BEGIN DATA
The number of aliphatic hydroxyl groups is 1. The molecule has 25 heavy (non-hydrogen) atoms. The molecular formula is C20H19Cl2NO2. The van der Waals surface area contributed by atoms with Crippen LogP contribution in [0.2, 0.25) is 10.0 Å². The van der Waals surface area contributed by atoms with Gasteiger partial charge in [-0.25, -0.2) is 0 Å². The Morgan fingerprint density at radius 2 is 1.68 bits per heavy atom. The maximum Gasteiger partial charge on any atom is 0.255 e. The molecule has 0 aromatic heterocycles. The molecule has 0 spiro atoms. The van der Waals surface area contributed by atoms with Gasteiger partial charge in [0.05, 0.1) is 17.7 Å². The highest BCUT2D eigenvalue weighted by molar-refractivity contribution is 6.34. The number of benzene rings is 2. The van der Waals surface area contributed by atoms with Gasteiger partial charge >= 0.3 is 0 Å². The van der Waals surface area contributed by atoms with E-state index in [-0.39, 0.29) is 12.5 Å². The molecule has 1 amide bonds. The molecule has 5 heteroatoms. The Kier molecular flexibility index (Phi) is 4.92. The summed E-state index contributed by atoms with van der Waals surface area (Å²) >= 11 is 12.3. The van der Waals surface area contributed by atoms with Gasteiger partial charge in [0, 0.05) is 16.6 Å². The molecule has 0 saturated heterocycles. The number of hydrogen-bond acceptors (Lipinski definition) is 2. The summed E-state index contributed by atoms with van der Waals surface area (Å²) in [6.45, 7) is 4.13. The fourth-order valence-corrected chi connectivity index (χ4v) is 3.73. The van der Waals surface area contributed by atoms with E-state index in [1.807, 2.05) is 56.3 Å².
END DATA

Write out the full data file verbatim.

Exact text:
The number of aliphatic hydroxyl groups is 1. The molecule has 25 heavy (non-hydrogen) atoms. The molecular formula is C20H19Cl2NO2. The van der Waals surface area contributed by atoms with Crippen LogP contribution in [0.2, 0.25) is 10.0 Å². The van der Waals surface area contributed by atoms with Gasteiger partial charge in [-0.25, -0.2) is 0 Å². The Morgan fingerprint density at radius 2 is 1.68 bits per heavy atom. The maximum Gasteiger partial charge on any atom is 0.255 e. The molecule has 0 aromatic heterocycles. The molecule has 0 spiro atoms. The van der Waals surface area contributed by atoms with Gasteiger partial charge in [0.05, 0.1) is 17.7 Å². The highest BCUT2D eigenvalue weighted by molar-refractivity contribution is 6.34. The number of benzene rings is 2. The van der Waals surface area contributed by atoms with Gasteiger partial charge >= 0.3 is 0 Å². The van der Waals surface area contributed by atoms with E-state index in [-0.39, 0.29) is 12.5 Å². The molecule has 1 amide bonds. The molecule has 5 heteroatoms. The Kier molecular flexibility index (Phi) is 4.92. The summed E-state index contributed by atoms with van der Waals surface area (Å²) >= 11 is 12.3. The van der Waals surface area contributed by atoms with Gasteiger partial charge in [0, 0.05) is 16.6 Å². The molecule has 0 saturated heterocycles. The number of hydrogen-bond acceptors (Lipinski definition) is 2. The summed E-state index contributed by atoms with van der Waals surface area (Å²) in [6.45, 7) is 4.13. The fourth-order valence-corrected chi connectivity index (χ4v) is 3.73. The van der Waals surface area contributed by atoms with E-state index in [1.807, 2.05) is 56.3 Å².